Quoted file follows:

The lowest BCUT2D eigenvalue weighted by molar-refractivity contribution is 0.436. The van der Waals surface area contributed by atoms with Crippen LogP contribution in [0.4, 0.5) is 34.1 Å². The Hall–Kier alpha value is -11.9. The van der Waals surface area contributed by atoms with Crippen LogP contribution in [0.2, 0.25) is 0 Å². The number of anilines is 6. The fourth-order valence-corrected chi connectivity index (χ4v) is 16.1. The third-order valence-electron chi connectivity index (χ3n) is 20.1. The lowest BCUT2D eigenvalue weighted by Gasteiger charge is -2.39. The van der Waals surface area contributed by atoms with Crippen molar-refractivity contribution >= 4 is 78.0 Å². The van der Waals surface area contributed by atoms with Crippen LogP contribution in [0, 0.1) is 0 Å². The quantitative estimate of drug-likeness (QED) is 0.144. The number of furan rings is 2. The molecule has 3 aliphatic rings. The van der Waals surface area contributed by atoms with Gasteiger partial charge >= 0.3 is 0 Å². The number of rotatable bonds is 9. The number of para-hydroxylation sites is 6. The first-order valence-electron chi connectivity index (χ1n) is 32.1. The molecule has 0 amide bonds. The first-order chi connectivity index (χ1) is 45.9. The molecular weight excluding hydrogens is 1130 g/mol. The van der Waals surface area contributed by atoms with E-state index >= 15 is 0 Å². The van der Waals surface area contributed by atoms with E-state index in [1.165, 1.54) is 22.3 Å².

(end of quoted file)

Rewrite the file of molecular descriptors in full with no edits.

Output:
The lowest BCUT2D eigenvalue weighted by molar-refractivity contribution is 0.436. The van der Waals surface area contributed by atoms with Crippen LogP contribution in [0.4, 0.5) is 34.1 Å². The Hall–Kier alpha value is -11.9. The van der Waals surface area contributed by atoms with Crippen LogP contribution in [0.2, 0.25) is 0 Å². The number of anilines is 6. The fourth-order valence-corrected chi connectivity index (χ4v) is 16.1. The third-order valence-electron chi connectivity index (χ3n) is 20.1. The lowest BCUT2D eigenvalue weighted by Gasteiger charge is -2.39. The van der Waals surface area contributed by atoms with Crippen molar-refractivity contribution >= 4 is 78.0 Å². The van der Waals surface area contributed by atoms with Crippen LogP contribution in [0, 0.1) is 0 Å². The quantitative estimate of drug-likeness (QED) is 0.144. The number of furan rings is 2. The molecule has 3 aliphatic rings. The van der Waals surface area contributed by atoms with Gasteiger partial charge >= 0.3 is 0 Å². The number of rotatable bonds is 9. The number of para-hydroxylation sites is 6. The first-order valence-electron chi connectivity index (χ1n) is 32.1. The molecule has 0 amide bonds. The first-order chi connectivity index (χ1) is 45.9. The molecular weight excluding hydrogens is 1130 g/mol. The van der Waals surface area contributed by atoms with E-state index >= 15 is 0 Å². The van der Waals surface area contributed by atoms with E-state index in [1.165, 1.54) is 22.3 Å².